Find the Peanut and the Social Media's numbers game

I remember this article from years ago that positive reviews on Amazon were, in fact, authors and their friends and family gaming a system to add glowing reviews when there were none. Or that bad reviews are legit, too.

Or that those Twitter and Instagram followers are real people.

It's one of thing that we take for granted: that the numbers we see have some tangible basis in reality, forgetting the virtual part of a virtual world. When we look at Wordpress stats, for example, we assume they are real.

I am always surprised how people do not question the potential puffery of Internet titans. We go on their say so, but with a long history of inflating numbers to seem bigger and more inevitable than they are, numbers are a shell game -- the moment you try to pin anything concrete, suddenly, those confident brags reveal themselves into nothing more than a confidence game.

You will never find the peanut, because it's never under those empty shells.

It is the reason I ignore stats on readership: they are meaningless. No one is to say a surge is real or a dearth is real, either.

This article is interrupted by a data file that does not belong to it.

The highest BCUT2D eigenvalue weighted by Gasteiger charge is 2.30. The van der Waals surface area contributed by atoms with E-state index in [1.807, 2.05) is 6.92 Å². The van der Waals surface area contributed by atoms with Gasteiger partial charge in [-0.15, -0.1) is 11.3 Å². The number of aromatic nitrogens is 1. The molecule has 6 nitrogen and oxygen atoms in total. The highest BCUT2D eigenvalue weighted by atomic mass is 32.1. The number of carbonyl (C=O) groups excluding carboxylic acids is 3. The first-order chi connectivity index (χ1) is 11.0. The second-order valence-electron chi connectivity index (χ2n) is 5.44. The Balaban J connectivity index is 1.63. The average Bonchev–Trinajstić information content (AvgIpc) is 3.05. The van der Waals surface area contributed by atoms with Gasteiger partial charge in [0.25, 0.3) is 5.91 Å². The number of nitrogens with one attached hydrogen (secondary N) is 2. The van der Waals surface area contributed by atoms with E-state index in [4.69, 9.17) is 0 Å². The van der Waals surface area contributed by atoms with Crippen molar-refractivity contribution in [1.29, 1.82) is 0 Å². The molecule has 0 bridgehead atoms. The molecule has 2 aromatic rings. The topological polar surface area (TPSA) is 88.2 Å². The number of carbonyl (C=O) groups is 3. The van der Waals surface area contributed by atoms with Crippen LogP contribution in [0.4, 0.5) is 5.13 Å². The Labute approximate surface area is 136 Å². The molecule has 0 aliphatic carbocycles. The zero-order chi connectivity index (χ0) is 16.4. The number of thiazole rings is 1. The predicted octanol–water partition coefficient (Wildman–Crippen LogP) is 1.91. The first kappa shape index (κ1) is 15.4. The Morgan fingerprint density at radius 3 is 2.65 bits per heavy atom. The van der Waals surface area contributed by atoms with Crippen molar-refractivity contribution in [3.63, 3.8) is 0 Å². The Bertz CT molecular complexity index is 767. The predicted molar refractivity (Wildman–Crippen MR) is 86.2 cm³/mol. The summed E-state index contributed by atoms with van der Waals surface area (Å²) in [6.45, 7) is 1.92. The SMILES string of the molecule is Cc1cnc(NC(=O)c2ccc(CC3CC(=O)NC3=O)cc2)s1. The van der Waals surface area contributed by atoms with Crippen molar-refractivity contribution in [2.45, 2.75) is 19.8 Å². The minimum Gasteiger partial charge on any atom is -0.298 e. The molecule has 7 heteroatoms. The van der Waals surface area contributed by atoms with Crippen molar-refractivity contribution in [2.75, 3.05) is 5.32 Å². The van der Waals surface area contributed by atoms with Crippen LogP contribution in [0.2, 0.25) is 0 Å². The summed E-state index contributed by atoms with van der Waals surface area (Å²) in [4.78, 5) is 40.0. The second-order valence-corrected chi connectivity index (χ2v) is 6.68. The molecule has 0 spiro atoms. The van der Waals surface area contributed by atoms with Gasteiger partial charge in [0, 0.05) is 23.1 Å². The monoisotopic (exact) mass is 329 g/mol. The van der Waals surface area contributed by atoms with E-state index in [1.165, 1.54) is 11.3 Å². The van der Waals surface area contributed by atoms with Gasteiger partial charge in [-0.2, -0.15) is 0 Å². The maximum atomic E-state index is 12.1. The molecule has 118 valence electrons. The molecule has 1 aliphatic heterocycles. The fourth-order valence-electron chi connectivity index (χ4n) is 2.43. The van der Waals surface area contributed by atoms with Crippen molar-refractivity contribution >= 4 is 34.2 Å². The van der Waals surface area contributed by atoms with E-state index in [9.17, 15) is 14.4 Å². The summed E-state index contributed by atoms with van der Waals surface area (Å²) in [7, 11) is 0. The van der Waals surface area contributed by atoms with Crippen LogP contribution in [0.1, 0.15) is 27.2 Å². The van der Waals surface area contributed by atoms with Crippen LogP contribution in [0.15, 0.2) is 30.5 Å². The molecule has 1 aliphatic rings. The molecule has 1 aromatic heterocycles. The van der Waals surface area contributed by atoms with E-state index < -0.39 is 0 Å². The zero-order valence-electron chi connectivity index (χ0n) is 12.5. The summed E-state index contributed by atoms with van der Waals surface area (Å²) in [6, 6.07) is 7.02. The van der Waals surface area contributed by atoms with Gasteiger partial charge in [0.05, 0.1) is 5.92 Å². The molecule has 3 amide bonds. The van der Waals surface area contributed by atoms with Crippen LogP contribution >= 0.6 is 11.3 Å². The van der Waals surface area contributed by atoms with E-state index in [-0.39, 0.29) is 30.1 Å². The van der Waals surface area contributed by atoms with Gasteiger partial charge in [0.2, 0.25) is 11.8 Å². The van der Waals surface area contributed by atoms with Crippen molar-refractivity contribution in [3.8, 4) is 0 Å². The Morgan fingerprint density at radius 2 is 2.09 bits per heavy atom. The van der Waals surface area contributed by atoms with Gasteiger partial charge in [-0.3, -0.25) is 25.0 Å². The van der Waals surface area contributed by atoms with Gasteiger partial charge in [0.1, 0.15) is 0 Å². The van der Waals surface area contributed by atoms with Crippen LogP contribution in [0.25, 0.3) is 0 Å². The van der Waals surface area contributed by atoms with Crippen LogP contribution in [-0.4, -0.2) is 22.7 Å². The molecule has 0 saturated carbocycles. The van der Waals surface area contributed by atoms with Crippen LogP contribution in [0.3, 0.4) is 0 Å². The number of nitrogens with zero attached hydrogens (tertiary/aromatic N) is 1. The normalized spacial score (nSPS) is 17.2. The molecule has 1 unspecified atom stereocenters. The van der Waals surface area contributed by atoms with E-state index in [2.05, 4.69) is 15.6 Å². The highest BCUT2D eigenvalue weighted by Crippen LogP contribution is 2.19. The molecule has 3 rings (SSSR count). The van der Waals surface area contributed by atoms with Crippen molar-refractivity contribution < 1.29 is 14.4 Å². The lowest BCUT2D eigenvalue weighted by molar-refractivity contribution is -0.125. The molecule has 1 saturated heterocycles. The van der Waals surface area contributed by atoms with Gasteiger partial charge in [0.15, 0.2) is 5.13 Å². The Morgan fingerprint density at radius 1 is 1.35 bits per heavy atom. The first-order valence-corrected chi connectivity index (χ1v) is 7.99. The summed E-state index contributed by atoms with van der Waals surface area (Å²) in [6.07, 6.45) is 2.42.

Often, people will tell me they read a particular article on my site, even when their country of origin wasn't clocked, or there was no hits on the actual article in question -- yet they knew its contents, and let me know.

It is the same with Neilson ratings -- shows that score high are often not the ones people are talking about -- or the ones that get canceled based on low ratings are the ones people are talking about.

It is more likely a scam more than anything.

From book and record sales, to other measures of circulation and ratings, hard numbers have always been hard to come by.

I recently went to a j-talk where the journalists who were supposed to talk about truth in journalism, were lamenting instead on Chartbeat, and how so many articles weren't registering any hits.

I almost blurted out, "And how do you know those numbers are true? What independent digging have you done to verify this fact?"

And often, social media has a very vested interest in making certain numbers appear -- traditional media is their competition, after all.

Inflation and suppression is nothing new. It is important to be skeptical, but journalists needed to be skeptical of the numbers they were given because it is their job to be skeptical.

But, as usual, they appeal to made-up authorities who pretend to be Great Men, when they are merely grifters taking out their shells as they hope you take out your dough.